Escherichia coli is a common bacteria that can be found in human intestine and is considered harmless until one of the strain had been identified to cause an outbreak of bloody diarrhea. Besides through direct contamination with infected feces, eating raw food might also be a source of transmission. In this study E. coli was isolated from rice and bean that were bought from three different markets in Abuja. The three main food were bean, meat and rice. Buffered Peptone Water (BPW) and E. coli broth were used as enrichment media while Eosin-Methylene Blue agar was used for isolation. Additionally, Sorbitol MacConkey Agar was used to isolate E. coli O157:H7. Through series of biochemical test 13 isolates were identified as E. coli while only 2 samples were positive for the presence of E. coli O157:H7.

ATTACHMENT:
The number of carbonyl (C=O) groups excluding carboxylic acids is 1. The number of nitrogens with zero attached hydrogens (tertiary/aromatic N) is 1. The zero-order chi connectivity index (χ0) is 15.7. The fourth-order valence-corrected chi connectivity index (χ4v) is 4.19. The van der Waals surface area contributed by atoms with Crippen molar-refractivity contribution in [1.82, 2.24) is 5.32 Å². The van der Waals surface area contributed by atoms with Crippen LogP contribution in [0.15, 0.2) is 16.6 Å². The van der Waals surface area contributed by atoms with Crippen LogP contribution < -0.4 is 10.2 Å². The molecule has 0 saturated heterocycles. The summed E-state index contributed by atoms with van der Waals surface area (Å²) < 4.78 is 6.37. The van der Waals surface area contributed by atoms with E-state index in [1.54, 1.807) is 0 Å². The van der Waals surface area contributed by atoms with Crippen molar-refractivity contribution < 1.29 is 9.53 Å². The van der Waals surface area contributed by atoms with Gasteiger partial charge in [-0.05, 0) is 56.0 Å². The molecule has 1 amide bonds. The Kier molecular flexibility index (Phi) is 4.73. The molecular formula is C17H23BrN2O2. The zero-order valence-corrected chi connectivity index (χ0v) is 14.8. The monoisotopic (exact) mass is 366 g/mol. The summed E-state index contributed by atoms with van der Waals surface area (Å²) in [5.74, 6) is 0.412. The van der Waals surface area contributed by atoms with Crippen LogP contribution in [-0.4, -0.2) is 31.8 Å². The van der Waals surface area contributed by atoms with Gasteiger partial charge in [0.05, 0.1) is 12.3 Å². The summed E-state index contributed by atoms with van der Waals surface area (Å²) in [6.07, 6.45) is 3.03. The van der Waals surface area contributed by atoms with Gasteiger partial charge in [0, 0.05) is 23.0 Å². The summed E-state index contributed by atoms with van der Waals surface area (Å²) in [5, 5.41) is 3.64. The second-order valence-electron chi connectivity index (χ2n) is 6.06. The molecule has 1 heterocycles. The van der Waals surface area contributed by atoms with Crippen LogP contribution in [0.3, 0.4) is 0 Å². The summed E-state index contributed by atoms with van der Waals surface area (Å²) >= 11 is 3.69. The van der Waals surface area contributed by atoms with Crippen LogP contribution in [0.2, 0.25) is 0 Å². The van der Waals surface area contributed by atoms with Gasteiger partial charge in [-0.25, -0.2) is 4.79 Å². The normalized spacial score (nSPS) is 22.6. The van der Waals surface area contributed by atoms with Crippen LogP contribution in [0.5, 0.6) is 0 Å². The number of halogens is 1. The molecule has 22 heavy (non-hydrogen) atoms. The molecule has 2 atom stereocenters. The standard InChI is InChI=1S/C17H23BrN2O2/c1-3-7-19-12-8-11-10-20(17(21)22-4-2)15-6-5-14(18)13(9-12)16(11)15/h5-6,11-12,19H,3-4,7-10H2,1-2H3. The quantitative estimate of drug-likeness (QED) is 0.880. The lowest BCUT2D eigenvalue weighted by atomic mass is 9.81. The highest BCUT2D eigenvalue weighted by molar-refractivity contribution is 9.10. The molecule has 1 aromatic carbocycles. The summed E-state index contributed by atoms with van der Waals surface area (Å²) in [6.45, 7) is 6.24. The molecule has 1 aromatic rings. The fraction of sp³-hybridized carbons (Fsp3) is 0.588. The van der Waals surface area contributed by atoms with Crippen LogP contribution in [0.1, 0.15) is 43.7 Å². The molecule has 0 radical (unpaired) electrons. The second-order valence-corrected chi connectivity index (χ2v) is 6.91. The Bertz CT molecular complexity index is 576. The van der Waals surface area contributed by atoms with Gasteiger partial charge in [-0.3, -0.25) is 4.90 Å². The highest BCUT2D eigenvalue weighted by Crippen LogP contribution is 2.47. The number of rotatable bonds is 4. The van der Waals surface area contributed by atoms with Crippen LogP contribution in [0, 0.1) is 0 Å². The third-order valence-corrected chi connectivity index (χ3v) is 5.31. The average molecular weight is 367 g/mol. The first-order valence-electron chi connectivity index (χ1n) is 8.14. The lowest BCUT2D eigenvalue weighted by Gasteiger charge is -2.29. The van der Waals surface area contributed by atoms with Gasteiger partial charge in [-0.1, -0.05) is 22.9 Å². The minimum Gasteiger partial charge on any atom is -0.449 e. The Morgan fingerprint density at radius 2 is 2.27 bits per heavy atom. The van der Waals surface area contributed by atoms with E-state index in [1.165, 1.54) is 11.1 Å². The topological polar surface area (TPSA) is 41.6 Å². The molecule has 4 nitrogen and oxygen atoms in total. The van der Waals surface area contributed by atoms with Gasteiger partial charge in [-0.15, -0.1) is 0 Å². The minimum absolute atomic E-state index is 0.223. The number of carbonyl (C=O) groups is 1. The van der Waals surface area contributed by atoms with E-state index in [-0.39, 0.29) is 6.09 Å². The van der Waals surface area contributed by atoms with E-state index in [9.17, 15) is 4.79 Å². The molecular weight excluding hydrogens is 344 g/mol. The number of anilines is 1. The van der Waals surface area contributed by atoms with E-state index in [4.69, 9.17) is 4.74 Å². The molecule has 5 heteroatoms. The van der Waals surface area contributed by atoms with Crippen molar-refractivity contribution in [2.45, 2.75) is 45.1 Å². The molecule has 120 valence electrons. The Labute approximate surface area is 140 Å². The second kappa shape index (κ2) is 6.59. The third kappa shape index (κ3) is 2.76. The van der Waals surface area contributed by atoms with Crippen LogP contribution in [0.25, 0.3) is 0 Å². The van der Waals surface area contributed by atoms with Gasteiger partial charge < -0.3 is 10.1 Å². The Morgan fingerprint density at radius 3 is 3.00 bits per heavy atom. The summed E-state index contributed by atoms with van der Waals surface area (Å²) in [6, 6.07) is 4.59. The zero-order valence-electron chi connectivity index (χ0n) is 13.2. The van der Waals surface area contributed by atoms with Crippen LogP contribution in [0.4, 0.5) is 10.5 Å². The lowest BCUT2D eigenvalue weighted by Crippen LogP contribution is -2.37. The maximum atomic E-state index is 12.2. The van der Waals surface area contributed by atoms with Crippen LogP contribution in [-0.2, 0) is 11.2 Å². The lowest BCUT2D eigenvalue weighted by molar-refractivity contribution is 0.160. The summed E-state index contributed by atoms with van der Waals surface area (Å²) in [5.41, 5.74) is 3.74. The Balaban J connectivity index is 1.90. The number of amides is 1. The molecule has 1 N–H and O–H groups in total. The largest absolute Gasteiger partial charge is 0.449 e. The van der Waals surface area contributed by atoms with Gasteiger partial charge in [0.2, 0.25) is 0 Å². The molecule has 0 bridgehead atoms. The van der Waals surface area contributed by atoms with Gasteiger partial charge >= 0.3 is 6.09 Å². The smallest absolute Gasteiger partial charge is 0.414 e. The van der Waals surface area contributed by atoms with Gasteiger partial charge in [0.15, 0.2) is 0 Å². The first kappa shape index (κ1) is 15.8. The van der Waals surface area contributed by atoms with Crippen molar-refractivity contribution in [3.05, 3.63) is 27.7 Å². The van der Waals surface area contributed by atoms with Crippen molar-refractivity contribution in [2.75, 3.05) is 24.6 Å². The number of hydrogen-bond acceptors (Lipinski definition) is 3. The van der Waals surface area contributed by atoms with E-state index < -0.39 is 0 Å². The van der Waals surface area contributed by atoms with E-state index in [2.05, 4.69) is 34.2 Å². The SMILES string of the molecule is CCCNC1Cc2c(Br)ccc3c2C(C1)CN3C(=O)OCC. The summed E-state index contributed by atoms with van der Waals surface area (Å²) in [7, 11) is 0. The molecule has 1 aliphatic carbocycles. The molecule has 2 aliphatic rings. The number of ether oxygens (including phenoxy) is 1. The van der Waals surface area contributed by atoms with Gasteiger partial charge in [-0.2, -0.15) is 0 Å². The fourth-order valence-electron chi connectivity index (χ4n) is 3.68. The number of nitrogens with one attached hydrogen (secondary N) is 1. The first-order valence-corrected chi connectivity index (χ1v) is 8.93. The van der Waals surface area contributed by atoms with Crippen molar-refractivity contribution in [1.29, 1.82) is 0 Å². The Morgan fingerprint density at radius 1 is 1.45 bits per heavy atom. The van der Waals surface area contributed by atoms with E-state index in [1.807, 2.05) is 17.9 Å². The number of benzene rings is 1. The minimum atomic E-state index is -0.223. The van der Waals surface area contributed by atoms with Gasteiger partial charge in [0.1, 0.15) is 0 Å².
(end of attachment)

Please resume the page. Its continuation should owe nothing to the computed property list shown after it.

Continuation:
The most frequent pathogenic micro-organisms associated with foodborne outbreaks are SalmonellaE. coliShigellaCampylobacter jejuniClostridium perfringens and Listeria monocytogenes (Batz et al., 2011).  Escherichia coli has been reported in outbreaks mostly associated with food products of bovine origin but occurrence of outbreaks from fruit and food and other non-bovine foods are however, increasing (Harris et al., 2003).  Escherichia coli (ETEC and EHEC), Salmonella and Campylobacter spp., among other bacteria, protozoa and enteric viruses, have been identified on fresh produce (Scharff, 2010).  The presence of E. coli on fresh produce is considered to be an indication of the presence of faecal matter, given that the intestinal tract of humans and warm blooded animals is considered a habitat for E. coli.  In general, coliforms are not harmful, but the group does include pathogenic bacteria, of which E. coli O157:H7 is only one of many examples (Arnone & Walling, 2007).  These pathogens can cause foodborne illnesses, especially if contaminated water is used for the irrigation of fresh produce.